Smartphone location data from Waze, Starbucks, used by police

We argued only this week that the sale of smartphone location data is out of control, and a new report today provides a perfect illustration. It found that location data was pulled from a number of popular smartphone apps for use by US police, without the knowledge of app users – or even the companies who created the apps.

Billions of location records from some 250 million phones were searched by more than 20 US government agencies, after the private data was purchased from a company called Fog Data Science…

So secretive was its use that it wasn’t even revealed to defense attorneys or judges in cases in which it played a key role – something lawyers say threatens the fairness of the judicial process.

The Associated Press carries a lengthy report, supported by the Pulitzer Center for Crisis Reporting.

Local law enforcement agencies from suburban Southern California to rural North Carolina have been using an obscure cellphone tracking tool, at times without search warrants, that gives them the power to follow people’s movements months back in time, according to public records and internal emails obtained by The Associated Press.

Police have used “Fog Reveal” to search hundreds of billions of records from 250 million mobile devices, and harnessed the data to create location analyzes known among law enforcement as “patterns of life,” according to thousands of pages of records about the company […]

The company was developed by two former high-ranking Department of Homeland Security officials under ex-President George W. Bush. It relies on advertising identification numbers, which Fog officials say are collected from popular cellphone apps such as Waze, Starbucks and hundreds of others that target ads based on a person’s movements and interests, according to police emails. That information is then sold to companies like Fog […]

What distinguishes Fog Reveal from other cellphone location technologies used by the police is that it follows the devices through their advertising IDs, unique numbers assigned to each device. These numbers do not contain the name of the phone’s user, but can be traced to homes and workplaces to help police establish pattern-of-life analyses.

This appears to describe IDFA, Apple’s IDentifier for Advertisers, and its Android equivalent.

One police employee was so concerned that its use was illegal that he resigned from his job after his department failed to heed his warnings.

“The capability that it had for bringing up just anybody in an area whether they were in public or at home seemed to me to be a very clear violation of the Fourth Amendment,” said Davin Hall, a former crime data analysis supervisor for the Greensboro, North Carolina Police Department. “I just feel angry and betrayed and lied to.”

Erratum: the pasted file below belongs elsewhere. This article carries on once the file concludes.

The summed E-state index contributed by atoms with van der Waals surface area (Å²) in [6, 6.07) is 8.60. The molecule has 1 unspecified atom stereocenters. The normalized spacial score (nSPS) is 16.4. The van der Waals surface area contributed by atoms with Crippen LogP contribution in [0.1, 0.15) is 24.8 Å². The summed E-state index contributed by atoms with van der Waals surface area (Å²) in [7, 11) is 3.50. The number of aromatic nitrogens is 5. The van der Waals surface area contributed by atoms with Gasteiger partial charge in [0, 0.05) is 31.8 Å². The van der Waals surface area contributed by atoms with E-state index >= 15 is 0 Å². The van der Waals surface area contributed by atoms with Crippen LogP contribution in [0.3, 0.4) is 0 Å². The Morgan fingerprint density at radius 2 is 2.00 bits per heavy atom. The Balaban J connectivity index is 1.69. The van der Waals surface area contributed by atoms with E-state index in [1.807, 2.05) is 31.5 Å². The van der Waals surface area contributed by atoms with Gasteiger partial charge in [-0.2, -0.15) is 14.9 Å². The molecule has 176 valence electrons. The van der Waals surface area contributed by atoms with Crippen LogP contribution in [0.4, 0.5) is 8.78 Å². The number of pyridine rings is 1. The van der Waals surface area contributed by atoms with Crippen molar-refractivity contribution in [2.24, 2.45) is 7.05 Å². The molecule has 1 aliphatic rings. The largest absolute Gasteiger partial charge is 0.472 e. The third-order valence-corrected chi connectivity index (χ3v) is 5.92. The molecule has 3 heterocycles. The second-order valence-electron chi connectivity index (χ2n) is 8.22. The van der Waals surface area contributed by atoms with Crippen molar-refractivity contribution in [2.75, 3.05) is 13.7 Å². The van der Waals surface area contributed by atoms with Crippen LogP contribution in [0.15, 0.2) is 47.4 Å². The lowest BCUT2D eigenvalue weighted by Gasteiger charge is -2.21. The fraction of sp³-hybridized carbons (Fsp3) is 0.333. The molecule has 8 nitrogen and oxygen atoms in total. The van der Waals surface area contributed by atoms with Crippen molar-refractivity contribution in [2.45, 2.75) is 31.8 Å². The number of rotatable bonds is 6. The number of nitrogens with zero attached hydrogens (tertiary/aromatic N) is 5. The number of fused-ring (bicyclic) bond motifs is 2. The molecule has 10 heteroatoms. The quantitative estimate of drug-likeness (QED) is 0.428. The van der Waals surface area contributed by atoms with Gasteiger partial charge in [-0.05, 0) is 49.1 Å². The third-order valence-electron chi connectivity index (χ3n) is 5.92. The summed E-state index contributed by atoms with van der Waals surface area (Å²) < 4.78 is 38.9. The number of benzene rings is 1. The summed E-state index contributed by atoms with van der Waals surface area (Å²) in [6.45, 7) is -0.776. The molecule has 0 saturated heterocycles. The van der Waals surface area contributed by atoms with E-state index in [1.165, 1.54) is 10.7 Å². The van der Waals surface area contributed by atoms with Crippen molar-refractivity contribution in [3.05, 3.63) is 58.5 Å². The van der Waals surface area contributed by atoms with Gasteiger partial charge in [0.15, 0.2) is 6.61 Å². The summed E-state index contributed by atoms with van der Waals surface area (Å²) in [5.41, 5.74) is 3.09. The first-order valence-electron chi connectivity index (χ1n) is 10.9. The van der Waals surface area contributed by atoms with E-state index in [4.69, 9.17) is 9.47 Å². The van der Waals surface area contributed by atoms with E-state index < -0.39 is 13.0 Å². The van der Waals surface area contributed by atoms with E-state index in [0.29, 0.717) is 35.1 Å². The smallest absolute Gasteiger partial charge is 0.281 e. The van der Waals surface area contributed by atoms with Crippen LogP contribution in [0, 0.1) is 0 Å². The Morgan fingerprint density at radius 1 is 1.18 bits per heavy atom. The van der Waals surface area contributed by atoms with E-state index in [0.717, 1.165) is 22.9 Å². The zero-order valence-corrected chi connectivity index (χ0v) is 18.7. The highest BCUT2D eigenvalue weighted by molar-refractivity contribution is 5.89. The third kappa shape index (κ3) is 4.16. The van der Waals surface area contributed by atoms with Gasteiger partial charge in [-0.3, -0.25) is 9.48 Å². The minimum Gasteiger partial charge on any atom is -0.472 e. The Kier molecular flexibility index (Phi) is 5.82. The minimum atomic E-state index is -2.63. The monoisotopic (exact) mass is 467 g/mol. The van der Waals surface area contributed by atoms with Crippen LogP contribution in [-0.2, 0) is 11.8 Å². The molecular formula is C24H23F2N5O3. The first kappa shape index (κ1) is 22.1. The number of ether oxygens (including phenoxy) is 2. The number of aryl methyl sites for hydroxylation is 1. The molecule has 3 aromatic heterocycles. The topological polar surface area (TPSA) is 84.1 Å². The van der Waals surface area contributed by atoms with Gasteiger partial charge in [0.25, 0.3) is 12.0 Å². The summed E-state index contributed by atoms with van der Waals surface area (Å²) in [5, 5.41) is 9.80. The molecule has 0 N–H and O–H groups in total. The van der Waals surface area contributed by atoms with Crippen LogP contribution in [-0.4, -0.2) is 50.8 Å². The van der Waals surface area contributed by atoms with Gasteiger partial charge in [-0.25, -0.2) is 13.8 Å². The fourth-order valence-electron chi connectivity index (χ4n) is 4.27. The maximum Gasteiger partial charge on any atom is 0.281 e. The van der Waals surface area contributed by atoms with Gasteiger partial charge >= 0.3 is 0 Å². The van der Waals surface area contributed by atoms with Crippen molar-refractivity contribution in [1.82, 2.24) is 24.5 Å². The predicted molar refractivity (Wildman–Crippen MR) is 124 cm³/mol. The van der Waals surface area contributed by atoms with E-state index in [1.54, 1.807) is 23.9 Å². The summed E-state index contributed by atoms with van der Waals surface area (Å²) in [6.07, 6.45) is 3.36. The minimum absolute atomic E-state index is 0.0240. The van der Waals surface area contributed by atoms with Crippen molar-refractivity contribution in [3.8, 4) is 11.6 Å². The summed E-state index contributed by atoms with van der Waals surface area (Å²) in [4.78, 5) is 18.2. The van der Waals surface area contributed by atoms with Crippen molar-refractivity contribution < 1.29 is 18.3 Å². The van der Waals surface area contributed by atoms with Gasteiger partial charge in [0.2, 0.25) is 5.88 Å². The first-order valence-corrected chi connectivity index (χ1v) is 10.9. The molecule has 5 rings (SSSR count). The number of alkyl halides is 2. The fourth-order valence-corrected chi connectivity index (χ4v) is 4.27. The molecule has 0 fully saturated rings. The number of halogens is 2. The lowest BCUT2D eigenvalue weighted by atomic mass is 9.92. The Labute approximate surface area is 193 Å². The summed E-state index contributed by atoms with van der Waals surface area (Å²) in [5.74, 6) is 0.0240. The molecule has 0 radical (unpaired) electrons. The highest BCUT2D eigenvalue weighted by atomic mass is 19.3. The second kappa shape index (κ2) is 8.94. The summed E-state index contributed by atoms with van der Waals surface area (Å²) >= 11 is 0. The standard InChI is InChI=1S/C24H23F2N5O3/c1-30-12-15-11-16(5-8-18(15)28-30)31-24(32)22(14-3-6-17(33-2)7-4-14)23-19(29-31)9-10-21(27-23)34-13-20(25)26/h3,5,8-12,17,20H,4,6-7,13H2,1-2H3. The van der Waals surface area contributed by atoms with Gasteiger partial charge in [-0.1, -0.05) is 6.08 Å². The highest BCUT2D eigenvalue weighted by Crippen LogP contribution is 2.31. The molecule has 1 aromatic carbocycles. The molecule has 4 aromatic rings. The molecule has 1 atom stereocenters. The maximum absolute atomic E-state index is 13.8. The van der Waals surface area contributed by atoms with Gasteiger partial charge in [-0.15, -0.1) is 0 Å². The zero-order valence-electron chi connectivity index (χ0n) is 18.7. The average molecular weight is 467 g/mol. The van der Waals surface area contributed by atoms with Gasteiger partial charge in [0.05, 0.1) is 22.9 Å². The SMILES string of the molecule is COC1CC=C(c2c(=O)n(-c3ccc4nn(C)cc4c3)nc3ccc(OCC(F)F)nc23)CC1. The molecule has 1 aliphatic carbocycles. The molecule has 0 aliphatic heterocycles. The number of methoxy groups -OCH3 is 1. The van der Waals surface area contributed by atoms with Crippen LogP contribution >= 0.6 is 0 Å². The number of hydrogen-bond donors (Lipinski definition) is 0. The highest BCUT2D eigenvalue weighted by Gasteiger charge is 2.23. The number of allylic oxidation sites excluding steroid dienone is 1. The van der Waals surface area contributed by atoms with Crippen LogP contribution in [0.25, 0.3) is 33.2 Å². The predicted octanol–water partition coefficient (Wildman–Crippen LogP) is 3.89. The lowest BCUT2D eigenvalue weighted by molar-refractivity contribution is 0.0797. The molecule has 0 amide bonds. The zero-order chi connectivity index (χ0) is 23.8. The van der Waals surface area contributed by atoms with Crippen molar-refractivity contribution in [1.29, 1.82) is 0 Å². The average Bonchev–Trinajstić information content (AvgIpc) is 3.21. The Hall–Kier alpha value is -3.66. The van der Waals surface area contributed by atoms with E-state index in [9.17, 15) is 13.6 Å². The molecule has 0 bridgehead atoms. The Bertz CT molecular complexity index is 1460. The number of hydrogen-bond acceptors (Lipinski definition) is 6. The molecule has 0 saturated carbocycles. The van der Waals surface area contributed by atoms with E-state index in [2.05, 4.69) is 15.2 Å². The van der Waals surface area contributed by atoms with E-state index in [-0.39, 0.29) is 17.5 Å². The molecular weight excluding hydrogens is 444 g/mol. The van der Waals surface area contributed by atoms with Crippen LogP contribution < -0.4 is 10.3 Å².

Hall resigned in late 2020 after months of voicing concerns about the department’s use of Fog to police attorneys and the city council.

In theory, the advertising IDs don’t allow the owner of the phone to be identified, but if you have access to location data showing where the phone spends each night, and where it is located during working hours, it’s not exactly hard to connect it to a specific individual.

Fog says that it buys the data from data brokers, who in turn buy it from app developers. However, developers may use APIs in their apps which capture and sell this location data without them being aware of it. Both Starbucks and Waze state that they had no idea that their app data was being sold.

Starbucks said it had not given permission to its business partners to share customer information with Fog. “Starbucks has not approved Ad ID data generated by our app to be used in this way by Fog Data Science LLC. In our review to date, we have no relationship with this company,” said Megan Adams, a Starbucks spokesperson.

“We have never had a relationship with Fog Data Science, have not worked with them in any capacity, and have not shared information with them,” a Waze spokesperson said.

This is far from unusual, and one of the reasons I argue that the sale of such data should be illegal.

A prosecutor who uses Fog disagrees, saying that if you use free apps, you deserve everything you get.

Metcalf, the Arkansas prosecutor, has argued against congressional efforts to require search warrants when using technologies like Fog Reveal.

He believes Americans have given up any reasonable expectation of privacy when they use free apps. “I think people are going to have to make a decision on whether we want all this free technology, we want all this free stuff, we want all the selfies,” he said. “But we can’t have that and at the same time say, ‘I’m a private person, so you can’t look at any of that.’ That just seems crazy.”

The full piece is eye-opening.

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